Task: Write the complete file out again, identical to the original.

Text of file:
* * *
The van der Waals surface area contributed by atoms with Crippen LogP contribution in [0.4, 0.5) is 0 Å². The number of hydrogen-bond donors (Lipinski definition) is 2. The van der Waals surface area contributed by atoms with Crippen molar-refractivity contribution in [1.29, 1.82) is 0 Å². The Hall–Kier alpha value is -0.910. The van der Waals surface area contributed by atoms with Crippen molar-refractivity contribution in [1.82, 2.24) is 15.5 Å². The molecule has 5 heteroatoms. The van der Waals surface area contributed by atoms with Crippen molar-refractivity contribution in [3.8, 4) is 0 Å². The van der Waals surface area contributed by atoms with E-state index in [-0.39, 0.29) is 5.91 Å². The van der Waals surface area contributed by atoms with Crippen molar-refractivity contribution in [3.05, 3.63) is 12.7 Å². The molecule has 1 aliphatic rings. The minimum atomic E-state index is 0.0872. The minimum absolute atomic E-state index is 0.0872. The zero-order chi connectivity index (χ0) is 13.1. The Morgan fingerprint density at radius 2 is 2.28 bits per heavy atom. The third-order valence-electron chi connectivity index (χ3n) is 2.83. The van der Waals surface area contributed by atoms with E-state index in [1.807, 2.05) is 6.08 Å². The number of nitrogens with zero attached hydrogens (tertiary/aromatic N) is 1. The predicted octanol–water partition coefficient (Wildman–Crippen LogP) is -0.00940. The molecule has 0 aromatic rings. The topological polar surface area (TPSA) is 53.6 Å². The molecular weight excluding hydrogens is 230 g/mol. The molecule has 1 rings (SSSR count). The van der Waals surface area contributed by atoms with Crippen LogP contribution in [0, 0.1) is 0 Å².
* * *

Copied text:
The van der Waals surface area contributed by atoms with Crippen LogP contribution in [0.4, 0.5) is 0 Å². The number of hydrogen-bond donors (Lipinski definition) is 2. The van der Waals surface area contributed by atoms with Crippen molar-refractivity contribution in [1.29, 1.82) is 0 Å². The Hall–Kier alpha value is -0.910. The van der Waals surface area contributed by atoms with Crippen molar-refractivity contribution in [1.82, 2.24) is 15.5 Å². The molecule has 5 heteroatoms. The van der Waals surface area contributed by atoms with Crippen molar-refractivity contribution in [3.8, 4) is 0 Å². The van der Waals surface area contributed by atoms with E-state index in [-0.39, 0.29) is 5.91 Å². The van der Waals surface area contributed by atoms with Crippen molar-refractivity contribution in [3.05, 3.63) is 12.7 Å². The molecule has 1 aliphatic rings. The minimum atomic E-state index is 0.0872. The minimum absolute atomic E-state index is 0.0872. The zero-order chi connectivity index (χ0) is 13.1. The Morgan fingerprint density at radius 2 is 2.28 bits per heavy atom. The third-order valence-electron chi connectivity index (χ3n) is 2.83. The van der Waals surface area contributed by atoms with E-state index in [1.807, 2.05) is 6.08 Å². The number of nitrogens with zero attached hydrogens (tertiary/aromatic N) is 1. The predicted octanol–water partition coefficient (Wildman–Crippen LogP) is -0.00940. The molecule has 0 aromatic rings. The topological polar surface area (TPSA) is 53.6 Å². The molecular weight excluding hydrogens is 230 g/mol. The molecule has 1 rings (SSSR count). The van der Waals surface area contributed by atoms with Crippen LogP contribution in [0, 0.1) is 0 Å².